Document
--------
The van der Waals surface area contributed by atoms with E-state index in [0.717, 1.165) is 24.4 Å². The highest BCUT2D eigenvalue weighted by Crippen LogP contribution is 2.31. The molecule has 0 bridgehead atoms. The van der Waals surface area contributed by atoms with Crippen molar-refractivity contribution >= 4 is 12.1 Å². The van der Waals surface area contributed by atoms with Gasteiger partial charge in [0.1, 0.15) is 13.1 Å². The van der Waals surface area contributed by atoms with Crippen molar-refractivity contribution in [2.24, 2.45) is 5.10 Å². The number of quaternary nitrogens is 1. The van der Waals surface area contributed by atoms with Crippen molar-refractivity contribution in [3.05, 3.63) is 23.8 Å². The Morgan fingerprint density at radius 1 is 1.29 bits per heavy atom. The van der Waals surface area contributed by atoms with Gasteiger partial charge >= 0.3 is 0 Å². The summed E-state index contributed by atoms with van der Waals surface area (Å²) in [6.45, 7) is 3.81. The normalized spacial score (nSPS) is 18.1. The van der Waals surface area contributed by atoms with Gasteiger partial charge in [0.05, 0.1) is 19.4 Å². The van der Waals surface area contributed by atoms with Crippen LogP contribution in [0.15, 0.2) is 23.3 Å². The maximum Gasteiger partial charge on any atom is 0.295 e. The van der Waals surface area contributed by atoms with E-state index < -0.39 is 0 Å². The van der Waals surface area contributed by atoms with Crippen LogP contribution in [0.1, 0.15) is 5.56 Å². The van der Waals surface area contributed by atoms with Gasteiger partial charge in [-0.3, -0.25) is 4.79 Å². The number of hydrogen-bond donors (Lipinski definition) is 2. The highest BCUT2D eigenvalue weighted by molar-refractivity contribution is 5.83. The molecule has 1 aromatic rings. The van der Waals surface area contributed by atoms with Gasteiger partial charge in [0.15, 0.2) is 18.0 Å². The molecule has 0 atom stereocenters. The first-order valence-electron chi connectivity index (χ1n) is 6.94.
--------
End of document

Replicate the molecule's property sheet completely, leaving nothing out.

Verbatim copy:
The van der Waals surface area contributed by atoms with E-state index in [0.717, 1.165) is 24.4 Å². The highest BCUT2D eigenvalue weighted by Crippen LogP contribution is 2.31. The molecule has 0 bridgehead atoms. The van der Waals surface area contributed by atoms with Crippen molar-refractivity contribution >= 4 is 12.1 Å². The van der Waals surface area contributed by atoms with Gasteiger partial charge in [0.1, 0.15) is 13.1 Å². The van der Waals surface area contributed by atoms with Crippen molar-refractivity contribution in [2.24, 2.45) is 5.10 Å². The number of quaternary nitrogens is 1. The van der Waals surface area contributed by atoms with Crippen molar-refractivity contribution in [3.05, 3.63) is 23.8 Å². The Morgan fingerprint density at radius 1 is 1.29 bits per heavy atom. The van der Waals surface area contributed by atoms with Gasteiger partial charge >= 0.3 is 0 Å². The summed E-state index contributed by atoms with van der Waals surface area (Å²) in [6.45, 7) is 3.81. The normalized spacial score (nSPS) is 18.1. The van der Waals surface area contributed by atoms with Gasteiger partial charge in [0.05, 0.1) is 19.4 Å². The van der Waals surface area contributed by atoms with Crippen LogP contribution in [0.15, 0.2) is 23.3 Å². The maximum Gasteiger partial charge on any atom is 0.295 e. The van der Waals surface area contributed by atoms with E-state index < -0.39 is 0 Å². The van der Waals surface area contributed by atoms with Crippen LogP contribution in [0.1, 0.15) is 5.56 Å². The van der Waals surface area contributed by atoms with Gasteiger partial charge in [-0.3, -0.25) is 4.79 Å². The number of hydrogen-bond donors (Lipinski definition) is 2. The highest BCUT2D eigenvalue weighted by molar-refractivity contribution is 5.83. The molecule has 1 aromatic rings. The van der Waals surface area contributed by atoms with Gasteiger partial charge in [0.15, 0.2) is 18.0 Å². The molecule has 0 atom stereocenters. The first-order valence-electron chi connectivity index (χ1n) is 6.94.